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Speaking to the Soul: Witnessing with our lives

Speaking to the Soul: Witnessing with our lives

Acts 4:13-31

Peter and John had been preaching in Jerusalem, a rather brave thing to do considering that not all that long ago they had hidden with their brother disciples as their teacher and master had been crucified publicly not very far away. This time, though, they had healed a 40-year-old lame man and suddenly the crowd saw them as more than uneducated Galileans who preached about the impossibility of a dead man who came back to life. Those sermons and speeches got the temple leadership all in a tizzy. What to do about these men whose actions were causing such a stir throughout Jerusalem?

The answer was to haul Peter and John off to prison until they could decide what to do. Their final solution was to tell them to just shut up, to quit talking about this Jesus, and let things go back to normal. Peter and John must have grown some spine since the resurrection; they not only refused to keep quiet, they continued to speak out, to pray openly, and to attract more and more attention.

Each of us probably hears thousands of words a day. Conversations with friends, family, coworkers and sometimes almost total strangers like the server at Starbuck’s or the clerk at the grocery store, news and entertainment on the radio and TV, readings and sermons in church, exchanges of ideas and proposals at work; the list is almost endless. Sometimes we might even hear a sermon from a street preacher or pass by a religious channel on the media. Now and again, a word or a phrase or even a tone of voice might cause us to pause a bit to hear more of what is being said.

Perhaps that’s how Peter and John’s message got through to so many. It’s certain that the miracle of the lame man gave them an extra credence. Still, the bumbling disciples who seemed to have been so slow to catch on when Jesus was with them had become persuasive, even eloquent speakers. Looks like the Spirit had taken over and turned their lack of understanding into tongues of gold.

We get used to seeing miracles or what we call “miracles.” On almost every newscast there’s a final story about something that would make people feel good: a lost child found, a veteran with an amputation takes his first steps, a dog saves a family from a fire, people risk their lives to save other people or animals from risky if not potentially fatal situations. It’s easy to call them “miracles” and, perhaps they are. A lot of what makes us pay attention is the words the newscaster, reporter or eyewitnesses use to describe what happened. The people in Jerusalem had seen a lame man healed, but they were told about a man rising from the dead. Now that was a true miracle!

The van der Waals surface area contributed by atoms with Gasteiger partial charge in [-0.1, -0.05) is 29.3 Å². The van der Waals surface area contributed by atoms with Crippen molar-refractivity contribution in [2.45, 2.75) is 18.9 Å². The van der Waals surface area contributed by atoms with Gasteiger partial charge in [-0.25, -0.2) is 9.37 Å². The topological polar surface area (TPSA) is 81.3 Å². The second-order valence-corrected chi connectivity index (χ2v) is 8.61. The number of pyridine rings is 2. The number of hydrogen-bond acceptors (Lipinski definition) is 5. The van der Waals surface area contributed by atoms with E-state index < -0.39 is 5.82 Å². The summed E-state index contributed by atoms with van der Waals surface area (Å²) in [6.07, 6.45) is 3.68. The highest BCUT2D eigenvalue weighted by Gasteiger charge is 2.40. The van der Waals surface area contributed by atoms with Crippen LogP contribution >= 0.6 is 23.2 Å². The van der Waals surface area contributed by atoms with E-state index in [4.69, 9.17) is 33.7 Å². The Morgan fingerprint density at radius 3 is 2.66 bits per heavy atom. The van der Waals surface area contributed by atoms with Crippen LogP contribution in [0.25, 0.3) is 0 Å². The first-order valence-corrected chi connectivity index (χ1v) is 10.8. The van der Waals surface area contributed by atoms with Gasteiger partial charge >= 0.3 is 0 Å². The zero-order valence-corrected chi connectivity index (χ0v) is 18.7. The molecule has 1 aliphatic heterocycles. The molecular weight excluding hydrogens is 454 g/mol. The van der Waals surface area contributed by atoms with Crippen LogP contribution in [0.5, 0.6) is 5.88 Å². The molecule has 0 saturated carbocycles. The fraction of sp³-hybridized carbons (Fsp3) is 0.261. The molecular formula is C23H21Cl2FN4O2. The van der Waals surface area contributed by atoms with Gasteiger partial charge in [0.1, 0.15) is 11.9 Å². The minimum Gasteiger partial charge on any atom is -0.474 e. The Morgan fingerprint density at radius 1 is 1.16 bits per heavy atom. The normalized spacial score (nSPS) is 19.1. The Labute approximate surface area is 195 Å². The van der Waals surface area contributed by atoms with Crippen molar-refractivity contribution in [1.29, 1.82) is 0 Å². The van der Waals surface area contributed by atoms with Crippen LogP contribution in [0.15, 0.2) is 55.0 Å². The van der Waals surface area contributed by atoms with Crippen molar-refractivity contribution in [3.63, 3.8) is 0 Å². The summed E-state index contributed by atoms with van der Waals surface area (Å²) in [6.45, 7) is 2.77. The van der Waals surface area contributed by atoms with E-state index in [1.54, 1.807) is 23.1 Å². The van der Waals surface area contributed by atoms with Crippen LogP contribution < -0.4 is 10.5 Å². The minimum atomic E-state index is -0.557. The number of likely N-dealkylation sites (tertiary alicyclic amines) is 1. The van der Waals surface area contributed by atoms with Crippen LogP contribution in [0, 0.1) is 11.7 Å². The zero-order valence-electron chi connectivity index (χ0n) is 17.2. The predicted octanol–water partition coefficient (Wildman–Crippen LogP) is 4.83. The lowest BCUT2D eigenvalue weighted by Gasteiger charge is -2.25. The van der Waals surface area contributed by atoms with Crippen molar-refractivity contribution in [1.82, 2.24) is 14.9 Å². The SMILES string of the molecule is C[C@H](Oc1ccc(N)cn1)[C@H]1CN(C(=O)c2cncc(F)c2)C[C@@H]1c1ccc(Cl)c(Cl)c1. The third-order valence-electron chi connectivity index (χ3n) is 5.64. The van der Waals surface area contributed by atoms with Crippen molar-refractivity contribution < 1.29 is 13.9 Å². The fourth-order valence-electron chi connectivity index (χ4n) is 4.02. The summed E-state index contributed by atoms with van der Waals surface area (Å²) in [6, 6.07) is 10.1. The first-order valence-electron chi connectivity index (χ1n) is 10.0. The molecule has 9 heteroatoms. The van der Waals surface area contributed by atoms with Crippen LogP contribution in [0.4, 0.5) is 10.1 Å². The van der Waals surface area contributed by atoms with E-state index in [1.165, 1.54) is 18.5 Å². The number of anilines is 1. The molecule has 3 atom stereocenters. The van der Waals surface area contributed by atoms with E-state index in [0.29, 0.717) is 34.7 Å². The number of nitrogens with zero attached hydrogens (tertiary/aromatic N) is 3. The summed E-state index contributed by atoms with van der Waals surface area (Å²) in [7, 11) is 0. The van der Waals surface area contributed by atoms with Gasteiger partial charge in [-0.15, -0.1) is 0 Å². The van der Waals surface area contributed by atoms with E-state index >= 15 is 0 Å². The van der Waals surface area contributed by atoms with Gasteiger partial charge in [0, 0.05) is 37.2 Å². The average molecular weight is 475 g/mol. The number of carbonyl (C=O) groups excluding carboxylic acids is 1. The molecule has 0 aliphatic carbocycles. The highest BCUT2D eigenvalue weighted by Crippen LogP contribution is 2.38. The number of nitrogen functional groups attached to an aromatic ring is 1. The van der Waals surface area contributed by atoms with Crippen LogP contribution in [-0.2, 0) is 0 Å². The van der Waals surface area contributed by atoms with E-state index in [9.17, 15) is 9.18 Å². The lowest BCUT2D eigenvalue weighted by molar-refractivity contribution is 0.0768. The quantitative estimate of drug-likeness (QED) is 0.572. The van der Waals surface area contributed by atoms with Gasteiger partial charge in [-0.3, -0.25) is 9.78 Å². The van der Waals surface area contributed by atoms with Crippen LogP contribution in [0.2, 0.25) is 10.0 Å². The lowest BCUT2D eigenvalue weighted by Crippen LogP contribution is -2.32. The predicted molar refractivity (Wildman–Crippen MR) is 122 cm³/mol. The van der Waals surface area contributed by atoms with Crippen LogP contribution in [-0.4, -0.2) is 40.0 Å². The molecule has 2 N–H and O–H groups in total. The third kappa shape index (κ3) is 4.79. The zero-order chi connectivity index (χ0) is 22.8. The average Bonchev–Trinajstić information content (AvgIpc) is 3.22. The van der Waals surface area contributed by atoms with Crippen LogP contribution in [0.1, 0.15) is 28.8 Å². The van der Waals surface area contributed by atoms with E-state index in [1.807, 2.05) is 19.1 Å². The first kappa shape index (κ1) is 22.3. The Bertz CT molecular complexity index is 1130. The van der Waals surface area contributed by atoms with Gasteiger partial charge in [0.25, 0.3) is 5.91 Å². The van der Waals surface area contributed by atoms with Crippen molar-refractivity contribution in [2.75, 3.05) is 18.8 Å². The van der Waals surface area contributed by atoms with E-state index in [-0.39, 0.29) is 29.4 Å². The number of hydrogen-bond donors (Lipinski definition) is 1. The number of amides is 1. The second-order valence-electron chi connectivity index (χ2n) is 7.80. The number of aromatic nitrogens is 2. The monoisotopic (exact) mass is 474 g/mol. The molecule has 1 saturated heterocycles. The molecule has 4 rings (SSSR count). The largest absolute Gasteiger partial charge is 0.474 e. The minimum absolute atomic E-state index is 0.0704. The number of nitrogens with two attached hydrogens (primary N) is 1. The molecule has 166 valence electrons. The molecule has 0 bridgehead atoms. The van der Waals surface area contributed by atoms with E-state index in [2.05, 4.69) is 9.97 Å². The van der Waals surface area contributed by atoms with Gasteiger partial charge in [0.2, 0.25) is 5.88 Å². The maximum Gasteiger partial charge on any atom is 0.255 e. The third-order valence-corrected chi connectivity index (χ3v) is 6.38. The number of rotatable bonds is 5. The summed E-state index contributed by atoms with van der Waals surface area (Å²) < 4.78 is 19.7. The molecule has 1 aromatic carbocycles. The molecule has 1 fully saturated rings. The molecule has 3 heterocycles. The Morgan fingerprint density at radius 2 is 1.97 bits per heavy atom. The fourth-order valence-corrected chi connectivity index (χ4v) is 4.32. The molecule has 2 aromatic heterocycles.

We hear the words about that miraculous event every Easter and, in fact, we hear it throughout the year in church. What we don’t hear is talk about it outside the church walls unless you run into a street preacher or tune in to a religious program on radio or TV. Oh, we get sound bytes of Christians around the world walking the pilgrim way or doing the stations of the cross during Holy Week, carrying crosses on Good Friday,  marching through the streets and around the churches on Palm Sunday, and joyous celebrations of Easter a week later. After that, nothing unless there’s a funeral or wedding of a prominent person or someone around whom a community rallies.

For people enjoined to spread the good news, we aren’t always that good at it. We let the clergy and the church do that for us with ads in the paper about times of service and maybe a bit of the mission statement which isn’t always understood by the target audience. We put banners outside the church or church or denominational logos on bumper stickers or cling-ons for our car’s back window and think that’s being a witness. It’s better than nothing, but it really isn’t up to the par of Peter and John. We aren’t called to be them, but we are called to witness, as the prayer book puts it, “…not only with our lips, but in our lives…” (BCP p. 125).

While we are still in the Easter season, it might be nice to be a witness whether by words or by actions. Acts of kindness, forgiveness, empathy, and presence are things we can do on a daily basis. Maybe we won’t mention the name of Jesus, but maybe, just maybe, Jesus will work his way into the conversation. It’s worth a try.


 

Linda Ryan co-mentors 2 EfM Online groups and keeps the blog Jericho’s Daughter . She lives in the Diocese of Arizona and is proud to be part of the Church of the Nativity in North Scottsdale

 

Image: Nicolas Poussin [Public domain], via Wikimedia Commons

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